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Family Separated at the Border Reunited After 3 Years

Plus: Immigrant farmworkers dissect discriminatory practices, Minnesota teacher honored for understanding immigrant students, and more.

This summary was featured in Documented’s Early Arrival newsletter. You can subscribe to receive it in your inbox three times per week here.

Keldy Mabel Gonzales Brebe fled Honduras with her family to seek asylum at the U.S.-Mexico border. But when they arrived, U.S. officials separated Gonzales Brebe from her children, put her in jail and then deported her under former President Donald Trump’s “zero tolerance” policy. Her two sons were able to live with relatives in Philadelphia while she went back to her home country. Finally in May, after three years of being separated, Gonzales Brebe was one of four parents brought to the U.S. to be reunited with their children. But even though she’s reunited with her sons, they still need to adapt to their new life together. The Associated Press 

In other national immigration news…

Farmworker Advocates Deconstructing Discriminatory Labor Policies in Washington

While most people stayed home at the height of the pandemic, farmworkers continued doing their jobs. Workers in Washington state’s Yakima Valley apple processing warehouses led strikes last May and June, which helped them win the right to form workers’ committees, get better personal protective equipment and receive higher wages. And back in November, dairy farmers won a Washington State Supreme Court case that made employers pay for overtime. Gov. Jay Inslee (D) signed a bill codifying the decision on May 11. Washington is the only state to have overtime protection for farmworkers. High Country News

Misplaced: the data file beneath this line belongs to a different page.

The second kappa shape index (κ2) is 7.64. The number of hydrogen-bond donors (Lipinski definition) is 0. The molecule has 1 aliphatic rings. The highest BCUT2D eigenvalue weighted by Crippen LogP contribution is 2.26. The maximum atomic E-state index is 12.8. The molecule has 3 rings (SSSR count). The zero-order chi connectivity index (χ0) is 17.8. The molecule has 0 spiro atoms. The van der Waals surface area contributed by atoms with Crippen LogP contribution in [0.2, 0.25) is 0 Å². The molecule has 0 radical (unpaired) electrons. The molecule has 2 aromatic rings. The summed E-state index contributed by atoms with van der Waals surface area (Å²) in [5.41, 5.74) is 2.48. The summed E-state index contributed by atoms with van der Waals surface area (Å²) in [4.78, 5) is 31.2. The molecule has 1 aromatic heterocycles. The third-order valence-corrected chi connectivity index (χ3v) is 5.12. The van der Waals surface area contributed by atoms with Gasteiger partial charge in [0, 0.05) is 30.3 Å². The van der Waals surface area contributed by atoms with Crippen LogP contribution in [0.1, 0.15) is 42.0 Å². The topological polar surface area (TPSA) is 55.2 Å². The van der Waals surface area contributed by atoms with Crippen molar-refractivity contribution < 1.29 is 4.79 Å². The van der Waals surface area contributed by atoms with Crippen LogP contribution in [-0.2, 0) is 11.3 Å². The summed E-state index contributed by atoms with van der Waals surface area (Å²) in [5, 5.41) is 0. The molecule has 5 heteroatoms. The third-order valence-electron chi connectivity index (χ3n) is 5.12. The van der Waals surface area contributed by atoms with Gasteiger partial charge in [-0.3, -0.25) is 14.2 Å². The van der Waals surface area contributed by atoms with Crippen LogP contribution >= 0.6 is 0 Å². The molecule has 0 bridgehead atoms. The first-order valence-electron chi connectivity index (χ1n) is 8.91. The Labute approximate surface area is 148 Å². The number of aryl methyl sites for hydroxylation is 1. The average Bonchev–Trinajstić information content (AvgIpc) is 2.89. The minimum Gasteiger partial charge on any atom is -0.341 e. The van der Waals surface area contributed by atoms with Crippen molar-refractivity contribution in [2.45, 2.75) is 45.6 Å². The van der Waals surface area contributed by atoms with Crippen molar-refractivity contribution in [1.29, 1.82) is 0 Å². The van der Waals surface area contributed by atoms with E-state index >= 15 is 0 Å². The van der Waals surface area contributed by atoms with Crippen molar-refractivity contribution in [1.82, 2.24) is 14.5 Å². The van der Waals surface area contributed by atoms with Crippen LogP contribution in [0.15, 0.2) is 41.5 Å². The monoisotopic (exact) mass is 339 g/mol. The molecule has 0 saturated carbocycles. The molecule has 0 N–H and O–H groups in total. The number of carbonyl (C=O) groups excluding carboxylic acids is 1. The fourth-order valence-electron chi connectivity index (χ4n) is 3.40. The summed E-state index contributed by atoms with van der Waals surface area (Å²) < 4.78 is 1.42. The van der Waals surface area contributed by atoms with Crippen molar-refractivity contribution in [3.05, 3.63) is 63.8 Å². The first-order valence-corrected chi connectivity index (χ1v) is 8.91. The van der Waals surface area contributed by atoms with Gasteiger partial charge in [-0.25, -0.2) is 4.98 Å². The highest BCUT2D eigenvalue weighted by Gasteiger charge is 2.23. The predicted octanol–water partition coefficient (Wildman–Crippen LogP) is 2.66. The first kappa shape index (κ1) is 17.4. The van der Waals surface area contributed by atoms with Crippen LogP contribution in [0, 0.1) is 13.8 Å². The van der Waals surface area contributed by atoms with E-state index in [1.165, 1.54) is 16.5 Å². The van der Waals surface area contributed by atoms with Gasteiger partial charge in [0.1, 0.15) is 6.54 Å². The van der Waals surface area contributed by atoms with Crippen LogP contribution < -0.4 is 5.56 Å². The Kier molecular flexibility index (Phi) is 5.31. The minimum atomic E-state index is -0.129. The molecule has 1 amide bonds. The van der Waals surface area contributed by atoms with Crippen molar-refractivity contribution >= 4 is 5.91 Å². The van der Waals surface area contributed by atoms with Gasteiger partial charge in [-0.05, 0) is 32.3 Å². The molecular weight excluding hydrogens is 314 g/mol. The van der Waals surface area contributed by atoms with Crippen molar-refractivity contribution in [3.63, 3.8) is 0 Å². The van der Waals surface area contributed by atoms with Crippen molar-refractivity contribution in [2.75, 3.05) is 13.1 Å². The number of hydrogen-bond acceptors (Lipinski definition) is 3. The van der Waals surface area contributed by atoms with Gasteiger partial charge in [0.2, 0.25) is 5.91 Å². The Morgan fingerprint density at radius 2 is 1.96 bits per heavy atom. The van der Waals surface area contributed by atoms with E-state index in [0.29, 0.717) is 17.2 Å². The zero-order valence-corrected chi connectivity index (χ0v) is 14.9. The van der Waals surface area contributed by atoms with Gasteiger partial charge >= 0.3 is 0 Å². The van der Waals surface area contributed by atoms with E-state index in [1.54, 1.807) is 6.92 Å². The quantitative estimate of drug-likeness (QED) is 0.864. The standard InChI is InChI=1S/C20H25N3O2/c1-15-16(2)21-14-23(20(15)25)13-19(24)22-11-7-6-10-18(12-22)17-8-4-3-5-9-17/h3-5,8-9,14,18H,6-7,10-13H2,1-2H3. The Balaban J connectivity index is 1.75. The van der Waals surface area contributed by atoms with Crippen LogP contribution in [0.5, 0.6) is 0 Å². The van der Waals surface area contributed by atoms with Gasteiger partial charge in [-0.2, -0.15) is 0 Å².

Minnesota Teacher Honored for Understanding Her Immigrant Students

Eugenia Popa migrated from Bucharest in 1995 and now who works with ESL students at St. Paul, Minnesota’s Harding High School. Harding is one of two schools in the city with programs that support students with limited education. Among Popa’s students is Abbas Fahim, whose family migrated from Afghanistan in 2016. He struggled with the unfamiliar language and culture of the U.S. Even though he said he’s had good teachers at the school, he believes Popa stands out. “She understands I am an immigrant like she was,” Fahim said. Popa is one of nine finalists for 2021 Minnesota Teacher of the Year. Sahan Journal 

Nevada Organizers Help Get Latinos Vaccinated

When Blanca Macias was asked to show identification and proof of health insurance to get a COVID-19 vaccine in Las Vegas, she realized this was preventing the Latino community from receiving the vaccine. While getting the shot in March, she also noticed an older man, who appeared discouraged, speaking in Spanish and trying to get more information on the vaccine. No one helped him. This experience led Macias, the director of operations for the immigrant rights organization Make The Road Nevada, to team up her organization with Immunization Nevada to get Latinos vaccinated. This coming weekend, the groups are hosting a vaccination clinic at Walmart to provide 300 Pfizer shots. NBC News 

Haitian and Immigrant Advocates Say Fight For Citizenship Isn’t Over

Haitian and immigrant advocates are celebrating the Biden administration’s decision to let tens of thousands of Haitian migrants temporarily live and work in the U.S. while avoiding deportation through the Temporary Protection Status program. But they say their fight isn’t over. Advocates are now focusing on getting a pathway to citizenship for Haitians and other undocumented immigrants in the U.S. and to eliminate expulsions under the public health rule known as Title 42. Guerline Jozef, an immigrant advocate with Haitian Bridge Alliance, said Title 42 can’t be “used as a trap to return people to Mexico or deport and expel them to countries like Haiti.” Miami Herald

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